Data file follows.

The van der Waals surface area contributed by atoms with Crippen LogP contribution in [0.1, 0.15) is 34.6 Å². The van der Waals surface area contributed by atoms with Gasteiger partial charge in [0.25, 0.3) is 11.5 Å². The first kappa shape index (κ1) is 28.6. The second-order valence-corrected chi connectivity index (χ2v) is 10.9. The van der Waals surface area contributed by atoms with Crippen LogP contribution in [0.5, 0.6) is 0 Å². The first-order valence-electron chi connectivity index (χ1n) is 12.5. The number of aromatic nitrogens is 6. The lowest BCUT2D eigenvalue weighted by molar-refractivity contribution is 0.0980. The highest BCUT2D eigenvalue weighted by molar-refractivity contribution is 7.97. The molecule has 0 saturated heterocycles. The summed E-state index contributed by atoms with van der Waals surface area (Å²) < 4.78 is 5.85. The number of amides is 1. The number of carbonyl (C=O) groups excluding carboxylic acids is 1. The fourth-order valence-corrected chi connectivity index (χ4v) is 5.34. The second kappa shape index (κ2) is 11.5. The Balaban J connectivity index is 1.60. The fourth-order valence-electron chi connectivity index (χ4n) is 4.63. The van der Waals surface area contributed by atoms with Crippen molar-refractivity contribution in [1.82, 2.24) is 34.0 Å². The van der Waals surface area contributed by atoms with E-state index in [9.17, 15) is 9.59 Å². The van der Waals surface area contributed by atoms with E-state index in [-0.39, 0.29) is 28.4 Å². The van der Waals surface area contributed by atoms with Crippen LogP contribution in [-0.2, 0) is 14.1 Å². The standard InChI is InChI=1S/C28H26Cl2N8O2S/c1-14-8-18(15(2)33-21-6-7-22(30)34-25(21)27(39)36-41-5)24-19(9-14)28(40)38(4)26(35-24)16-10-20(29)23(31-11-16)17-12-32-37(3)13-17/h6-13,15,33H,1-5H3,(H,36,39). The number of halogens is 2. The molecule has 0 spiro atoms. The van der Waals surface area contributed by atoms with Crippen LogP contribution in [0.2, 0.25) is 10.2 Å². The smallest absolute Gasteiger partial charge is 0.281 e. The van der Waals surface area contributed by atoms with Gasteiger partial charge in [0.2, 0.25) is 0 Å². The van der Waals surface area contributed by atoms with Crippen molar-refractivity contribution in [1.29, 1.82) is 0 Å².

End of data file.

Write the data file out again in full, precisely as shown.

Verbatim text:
The van der Waals surface area contributed by atoms with Crippen LogP contribution in [0.1, 0.15) is 34.6 Å². The van der Waals surface area contributed by atoms with Gasteiger partial charge in [0.25, 0.3) is 11.5 Å². The first kappa shape index (κ1) is 28.6. The second-order valence-corrected chi connectivity index (χ2v) is 10.9. The van der Waals surface area contributed by atoms with Crippen LogP contribution in [0.5, 0.6) is 0 Å². The first-order valence-electron chi connectivity index (χ1n) is 12.5. The number of aromatic nitrogens is 6. The lowest BCUT2D eigenvalue weighted by molar-refractivity contribution is 0.0980. The highest BCUT2D eigenvalue weighted by molar-refractivity contribution is 7.97. The molecule has 0 saturated heterocycles. The summed E-state index contributed by atoms with van der Waals surface area (Å²) < 4.78 is 5.85. The number of amides is 1. The number of carbonyl (C=O) groups excluding carboxylic acids is 1. The fourth-order valence-corrected chi connectivity index (χ4v) is 5.34. The second kappa shape index (κ2) is 11.5. The Balaban J connectivity index is 1.60. The fourth-order valence-electron chi connectivity index (χ4n) is 4.63. The van der Waals surface area contributed by atoms with Crippen molar-refractivity contribution in [1.82, 2.24) is 34.0 Å². The van der Waals surface area contributed by atoms with E-state index in [9.17, 15) is 9.59 Å². The van der Waals surface area contributed by atoms with E-state index in [-0.39, 0.29) is 28.4 Å². The van der Waals surface area contributed by atoms with Crippen LogP contribution in [-0.2, 0) is 14.1 Å². The standard InChI is InChI=1S/C28H26Cl2N8O2S/c1-14-8-18(15(2)33-21-6-7-22(30)34-25(21)27(39)36-41-5)24-19(9-14)28(40)38(4)26(35-24)16-10-20(29)23(31-11-16)17-12-32-37(3)13-17/h6-13,15,33H,1-5H3,(H,36,39). The number of halogens is 2. The molecule has 0 spiro atoms. The van der Waals surface area contributed by atoms with Crippen LogP contribution in [0.2, 0.25) is 10.2 Å². The smallest absolute Gasteiger partial charge is 0.281 e. The van der Waals surface area contributed by atoms with Gasteiger partial charge in [0.2, 0.25) is 0 Å². The van der Waals surface area contributed by atoms with Crippen molar-refractivity contribution in [1.29, 1.82) is 0 Å².